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A day in the life of a (female) machinist

Often, the perception of what a career in manufacturing entails is not aligned with the reality of manufacturing careers in the 21st Century.

A recent blog post at Flate Focus explains the work of machinist Molly Woods. Woods works for Vulcan Machine Inc., a company that specializes in custom aerospace machining and commercial precision manufacturing. Woods has been working for Vulcan — her family’s business — since 2007.

Molly’s words

Molly told the blog: “From start to finish I like running the machines, cleaning the parts, and love the ‘hey I made that’ feeling. My job is highly productive and interesting. I love making parts and seeing the products that I manufacture can be used by another company.”

A day at work

She started doing work on the machines then worked her way into more complex tasks. In a day at work, she can maintain the working order of six to seven different machines. Woods works on CNC machines manufacturing parts for the aerospace industry. She routinely operates mills and lathes, uses methods like fast bright to take the burr off the parts and readies them for shipment.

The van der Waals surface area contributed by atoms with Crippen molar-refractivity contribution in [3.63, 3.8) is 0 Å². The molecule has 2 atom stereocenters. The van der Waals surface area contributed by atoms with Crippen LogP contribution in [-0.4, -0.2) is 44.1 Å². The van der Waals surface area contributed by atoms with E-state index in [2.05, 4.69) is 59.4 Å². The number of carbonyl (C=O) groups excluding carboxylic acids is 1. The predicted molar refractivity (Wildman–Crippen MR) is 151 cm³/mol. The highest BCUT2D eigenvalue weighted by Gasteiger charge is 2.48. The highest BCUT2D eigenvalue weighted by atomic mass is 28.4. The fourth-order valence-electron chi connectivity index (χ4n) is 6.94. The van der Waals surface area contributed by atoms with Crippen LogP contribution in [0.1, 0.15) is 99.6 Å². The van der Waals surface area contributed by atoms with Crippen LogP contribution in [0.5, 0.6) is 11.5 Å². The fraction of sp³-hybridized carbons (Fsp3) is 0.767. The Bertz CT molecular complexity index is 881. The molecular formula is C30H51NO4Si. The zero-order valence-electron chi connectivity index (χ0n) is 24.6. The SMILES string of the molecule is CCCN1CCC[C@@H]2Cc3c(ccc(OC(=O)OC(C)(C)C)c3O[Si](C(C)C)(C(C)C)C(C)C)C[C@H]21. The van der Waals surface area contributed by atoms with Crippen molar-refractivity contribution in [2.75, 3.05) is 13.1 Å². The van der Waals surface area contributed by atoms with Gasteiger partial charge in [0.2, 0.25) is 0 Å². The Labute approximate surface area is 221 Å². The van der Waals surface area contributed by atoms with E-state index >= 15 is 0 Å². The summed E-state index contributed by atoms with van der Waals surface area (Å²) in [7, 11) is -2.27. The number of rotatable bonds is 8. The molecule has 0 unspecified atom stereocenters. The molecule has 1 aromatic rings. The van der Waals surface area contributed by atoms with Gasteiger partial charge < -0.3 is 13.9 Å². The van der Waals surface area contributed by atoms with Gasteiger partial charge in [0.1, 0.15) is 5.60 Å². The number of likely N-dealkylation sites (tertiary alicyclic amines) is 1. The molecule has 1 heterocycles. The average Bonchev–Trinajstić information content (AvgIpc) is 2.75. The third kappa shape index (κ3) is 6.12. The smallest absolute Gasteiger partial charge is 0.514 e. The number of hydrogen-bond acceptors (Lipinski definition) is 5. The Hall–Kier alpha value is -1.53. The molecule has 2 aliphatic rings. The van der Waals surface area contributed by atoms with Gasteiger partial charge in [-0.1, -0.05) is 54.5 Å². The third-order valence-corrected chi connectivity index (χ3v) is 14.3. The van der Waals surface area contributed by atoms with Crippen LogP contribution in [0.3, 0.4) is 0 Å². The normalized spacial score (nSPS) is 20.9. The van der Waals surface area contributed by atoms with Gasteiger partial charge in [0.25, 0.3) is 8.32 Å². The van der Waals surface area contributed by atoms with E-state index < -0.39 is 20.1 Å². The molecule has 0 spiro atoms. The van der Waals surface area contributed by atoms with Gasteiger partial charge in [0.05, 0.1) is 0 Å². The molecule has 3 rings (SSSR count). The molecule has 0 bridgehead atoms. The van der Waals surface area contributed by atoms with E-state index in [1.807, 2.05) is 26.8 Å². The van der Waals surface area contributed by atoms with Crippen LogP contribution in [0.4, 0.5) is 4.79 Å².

Manufacturing for women

The experience of Molly Woods highlights the fact that a career in manufacturing isn’t just for men. Although women currently comprise only 3 percent of the manufacturing workforce, opportunities abound. Woods will be the first to tell you that machining is not a traditional career path for women, but she encourages women to look into it. She finds it a rewarding, hands-on career.

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